Tuesday night's [article id="1635570"]slightly surreal episode of "American Idol"[/article] featured a handful of eyebrow-raising moments. As the top nine contestants dipped into the Lennon/McCartney song catalog, we saw Lee Dewyze bring out a bagpiper during "Hey Jude," Tim Urban turn "All My Loving" into a rockabilly shuffle and Michael Lynche spin "Eleanor Rigby" into a revivalist meeting. But the evening's most head-scratching moment once again came courtesy of Crystal Bowersox, whose surprisingly middling version of "Come Together" was rescued by the bizarre addition of a didgeridoo in the arrangement.
The didgeridoo (sometimes spelled "didjeridu" or referred to as simply "didge" or "didj") is a traditional Australian pipe instrument that is little more than a hollowed-out cylinder of wood. When played, it emits a low droning tone that is meant to evoke the mysteries of nature (according to Aboriginal Australian tradition). The simple tones are used to accompany ceremonial dancing and singing, though the instrument can also be played for recreational purposes. Skilled didgeridoo playing requires mastery of circular breathing in order to make a continuous sound. Anthropologists are unsure just how old the didgeridoo is, but archeological evidence says that it could have been around as long as 1,500 years ago.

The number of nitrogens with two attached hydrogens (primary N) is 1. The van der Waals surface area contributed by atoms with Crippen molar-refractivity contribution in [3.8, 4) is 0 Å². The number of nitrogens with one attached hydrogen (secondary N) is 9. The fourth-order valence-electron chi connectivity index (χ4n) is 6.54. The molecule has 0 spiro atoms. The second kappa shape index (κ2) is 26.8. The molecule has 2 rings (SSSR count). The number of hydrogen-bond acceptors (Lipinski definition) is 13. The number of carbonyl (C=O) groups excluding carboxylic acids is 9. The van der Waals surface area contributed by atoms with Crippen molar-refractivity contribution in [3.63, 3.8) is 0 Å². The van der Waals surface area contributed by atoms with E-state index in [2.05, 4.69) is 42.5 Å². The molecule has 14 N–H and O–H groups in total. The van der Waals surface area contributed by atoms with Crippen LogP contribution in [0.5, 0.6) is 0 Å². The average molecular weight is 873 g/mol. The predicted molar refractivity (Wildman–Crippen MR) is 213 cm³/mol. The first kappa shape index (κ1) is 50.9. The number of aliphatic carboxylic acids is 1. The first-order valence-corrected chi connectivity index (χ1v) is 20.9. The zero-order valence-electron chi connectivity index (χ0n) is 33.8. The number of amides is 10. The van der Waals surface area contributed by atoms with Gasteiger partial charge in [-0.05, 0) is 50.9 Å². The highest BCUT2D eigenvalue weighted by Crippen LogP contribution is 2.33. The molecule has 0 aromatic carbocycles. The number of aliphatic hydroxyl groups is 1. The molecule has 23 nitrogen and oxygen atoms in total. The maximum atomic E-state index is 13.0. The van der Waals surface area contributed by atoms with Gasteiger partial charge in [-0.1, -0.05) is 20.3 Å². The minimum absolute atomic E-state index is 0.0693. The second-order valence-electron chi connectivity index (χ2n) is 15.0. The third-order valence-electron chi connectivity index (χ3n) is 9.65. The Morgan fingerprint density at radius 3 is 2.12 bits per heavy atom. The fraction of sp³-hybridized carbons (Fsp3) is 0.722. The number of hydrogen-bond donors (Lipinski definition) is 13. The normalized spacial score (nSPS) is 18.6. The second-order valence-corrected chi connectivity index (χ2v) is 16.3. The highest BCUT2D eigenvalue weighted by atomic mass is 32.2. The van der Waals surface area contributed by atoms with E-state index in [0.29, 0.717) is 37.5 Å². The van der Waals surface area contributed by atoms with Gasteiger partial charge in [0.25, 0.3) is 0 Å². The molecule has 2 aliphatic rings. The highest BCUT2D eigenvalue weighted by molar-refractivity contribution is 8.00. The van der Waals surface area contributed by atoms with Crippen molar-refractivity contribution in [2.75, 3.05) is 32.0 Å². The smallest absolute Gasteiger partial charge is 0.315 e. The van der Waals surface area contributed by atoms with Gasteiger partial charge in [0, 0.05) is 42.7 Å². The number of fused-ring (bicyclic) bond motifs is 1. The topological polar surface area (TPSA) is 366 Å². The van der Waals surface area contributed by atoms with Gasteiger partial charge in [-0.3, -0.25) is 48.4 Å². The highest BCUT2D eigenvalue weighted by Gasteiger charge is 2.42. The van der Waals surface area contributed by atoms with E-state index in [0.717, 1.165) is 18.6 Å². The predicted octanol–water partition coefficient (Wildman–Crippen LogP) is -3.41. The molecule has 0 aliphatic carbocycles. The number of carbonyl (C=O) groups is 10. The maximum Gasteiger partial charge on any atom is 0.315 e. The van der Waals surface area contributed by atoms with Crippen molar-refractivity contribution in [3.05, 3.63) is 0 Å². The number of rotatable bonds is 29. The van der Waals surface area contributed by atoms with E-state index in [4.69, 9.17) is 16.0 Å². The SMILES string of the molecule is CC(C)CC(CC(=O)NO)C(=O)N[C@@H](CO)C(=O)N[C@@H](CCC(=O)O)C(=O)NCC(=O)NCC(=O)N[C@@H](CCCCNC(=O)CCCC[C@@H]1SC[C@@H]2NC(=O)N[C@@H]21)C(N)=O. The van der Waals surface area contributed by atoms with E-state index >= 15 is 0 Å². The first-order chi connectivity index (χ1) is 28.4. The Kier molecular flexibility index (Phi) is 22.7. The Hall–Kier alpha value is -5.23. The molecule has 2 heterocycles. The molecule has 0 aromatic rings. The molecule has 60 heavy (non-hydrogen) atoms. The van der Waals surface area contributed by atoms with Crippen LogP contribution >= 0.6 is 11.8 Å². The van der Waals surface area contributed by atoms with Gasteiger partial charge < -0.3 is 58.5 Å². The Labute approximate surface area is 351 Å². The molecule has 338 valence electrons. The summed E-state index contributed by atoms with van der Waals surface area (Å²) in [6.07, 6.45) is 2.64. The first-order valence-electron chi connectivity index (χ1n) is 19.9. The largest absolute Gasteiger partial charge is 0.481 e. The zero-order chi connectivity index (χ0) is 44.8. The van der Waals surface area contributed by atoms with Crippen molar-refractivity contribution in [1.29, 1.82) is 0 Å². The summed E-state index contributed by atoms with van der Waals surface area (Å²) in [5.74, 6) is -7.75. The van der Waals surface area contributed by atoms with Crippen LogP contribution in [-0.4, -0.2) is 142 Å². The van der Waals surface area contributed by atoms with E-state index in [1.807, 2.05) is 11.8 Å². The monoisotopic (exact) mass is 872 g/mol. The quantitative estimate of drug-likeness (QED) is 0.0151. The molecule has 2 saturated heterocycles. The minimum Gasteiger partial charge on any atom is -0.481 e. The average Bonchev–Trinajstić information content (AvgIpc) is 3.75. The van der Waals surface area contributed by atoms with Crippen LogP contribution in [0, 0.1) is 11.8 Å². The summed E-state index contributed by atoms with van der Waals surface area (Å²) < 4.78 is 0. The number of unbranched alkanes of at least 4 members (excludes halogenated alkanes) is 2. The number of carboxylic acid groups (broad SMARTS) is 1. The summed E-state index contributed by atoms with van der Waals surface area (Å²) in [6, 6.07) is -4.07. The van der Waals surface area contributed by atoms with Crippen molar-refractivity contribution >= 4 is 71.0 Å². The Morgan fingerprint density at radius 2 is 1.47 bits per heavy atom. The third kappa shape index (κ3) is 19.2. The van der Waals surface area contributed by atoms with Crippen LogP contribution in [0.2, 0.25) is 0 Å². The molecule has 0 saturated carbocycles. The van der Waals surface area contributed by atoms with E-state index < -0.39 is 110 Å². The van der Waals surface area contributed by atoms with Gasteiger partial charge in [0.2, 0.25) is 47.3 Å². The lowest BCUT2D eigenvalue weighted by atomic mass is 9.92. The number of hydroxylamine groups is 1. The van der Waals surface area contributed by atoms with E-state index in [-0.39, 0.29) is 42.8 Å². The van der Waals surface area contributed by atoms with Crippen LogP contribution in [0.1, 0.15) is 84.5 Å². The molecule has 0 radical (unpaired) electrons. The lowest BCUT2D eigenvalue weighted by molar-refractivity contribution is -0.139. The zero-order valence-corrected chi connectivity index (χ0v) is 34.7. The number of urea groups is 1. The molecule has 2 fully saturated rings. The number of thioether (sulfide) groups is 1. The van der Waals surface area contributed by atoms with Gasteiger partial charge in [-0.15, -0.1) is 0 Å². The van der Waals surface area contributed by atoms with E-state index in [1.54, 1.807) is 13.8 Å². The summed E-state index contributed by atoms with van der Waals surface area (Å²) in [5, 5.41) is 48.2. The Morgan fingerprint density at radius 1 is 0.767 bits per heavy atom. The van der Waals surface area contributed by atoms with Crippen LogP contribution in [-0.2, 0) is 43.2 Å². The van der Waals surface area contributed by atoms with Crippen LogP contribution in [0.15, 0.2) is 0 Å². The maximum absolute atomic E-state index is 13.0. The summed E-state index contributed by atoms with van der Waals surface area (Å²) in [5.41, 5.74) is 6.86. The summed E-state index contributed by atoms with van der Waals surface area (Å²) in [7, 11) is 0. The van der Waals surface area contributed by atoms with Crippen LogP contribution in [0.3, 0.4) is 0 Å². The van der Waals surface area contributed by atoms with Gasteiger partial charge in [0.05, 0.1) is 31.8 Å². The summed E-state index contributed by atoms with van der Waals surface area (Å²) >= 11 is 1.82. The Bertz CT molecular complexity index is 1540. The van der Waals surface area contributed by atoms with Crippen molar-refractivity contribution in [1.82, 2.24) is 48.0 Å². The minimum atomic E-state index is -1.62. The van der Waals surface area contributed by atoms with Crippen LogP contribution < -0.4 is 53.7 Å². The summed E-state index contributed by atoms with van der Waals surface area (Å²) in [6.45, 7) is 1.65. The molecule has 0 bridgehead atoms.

Though primarily used in Australia, the didgeridoo has found its way into traditional Celtic music, trippier versions of electronic dance (Aphex Twin's Didgeridoo EP explores the relationship between trance and the didgeridoo) and certain forms of jazz. It even makes occasional appearances in pop music, most notably in Australian superstar Xavier Rudd's crossover tracks, which earned him touring spots with the likes of Jack Johnson and G. Love and Special Sauce.
What did you think of Crystal Bowersox's use of the didgeridoo? Did it add to her performance or was it distracting? Let us know in the comments!
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